2015-05-01

    An intricate nature of the pattern in which working fluid flows over transonic blade cascades generates the need for experimentally studying their characteristics in designing them. Three cascades having identical main geometrical parameters and differing from one another only in the suction side curvature in the outlet area between the throat and trailing edge were tested in optimizing the rotor blade cascade for the reduced flow outlet velocity λ2 ≈ 1. In initial cascade 1, its curvature decreased monotonically toward the trailing edge. In cascade 2, the suction side curvature near the trailing edge was decreased, but the section near the throat had a larger curvature. In cascade 3, a profile with inverse concavity near the trailing edge was used. The cascades were blown at λ2 = 0.7-1.2 and at different incidence angles. The distribution of pressure over the profiles, profile losses, and the outlet angle were measured. Cascade 1 showed efficient performance in the design mode and under the conditions of noticeable deviations from it with respect to the values of λ2 and incidence angle. In cascade 2, flow separation zones were observed at the trailing edge, as well as an increased level of losses. Cascade 3 was found to be the best one: it had reduced positive pressure gradients as compared with cascade 1, and the relative reduction of losses in the design mode was equal to 24%. The profiles with inverse concavity on the suction side near the trailing edge were recommended for being used in heavily loaded turbine stages.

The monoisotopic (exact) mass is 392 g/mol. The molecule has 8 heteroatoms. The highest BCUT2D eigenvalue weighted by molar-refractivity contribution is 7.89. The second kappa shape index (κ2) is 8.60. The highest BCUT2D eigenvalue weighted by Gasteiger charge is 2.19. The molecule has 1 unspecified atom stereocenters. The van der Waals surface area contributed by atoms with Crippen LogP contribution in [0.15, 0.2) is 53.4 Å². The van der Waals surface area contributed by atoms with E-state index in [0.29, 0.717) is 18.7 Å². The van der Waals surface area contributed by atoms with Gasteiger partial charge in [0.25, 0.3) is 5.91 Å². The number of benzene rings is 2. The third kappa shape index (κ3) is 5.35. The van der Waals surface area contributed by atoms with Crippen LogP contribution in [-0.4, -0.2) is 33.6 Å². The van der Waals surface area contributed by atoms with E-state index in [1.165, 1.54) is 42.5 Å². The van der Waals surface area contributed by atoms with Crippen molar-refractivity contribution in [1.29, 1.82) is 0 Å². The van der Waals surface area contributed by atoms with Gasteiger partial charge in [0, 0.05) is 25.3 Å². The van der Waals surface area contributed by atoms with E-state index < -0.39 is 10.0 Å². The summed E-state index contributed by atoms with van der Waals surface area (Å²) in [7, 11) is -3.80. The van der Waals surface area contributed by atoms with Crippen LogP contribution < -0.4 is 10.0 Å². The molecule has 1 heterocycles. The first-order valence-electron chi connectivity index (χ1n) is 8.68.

6. Eruptive history of South Sister, Oregon Cascades

    USGS Publications Warehouse

    Fierstein, J.; Hildreth, W.; Calvert, A.T.

    2011-01-01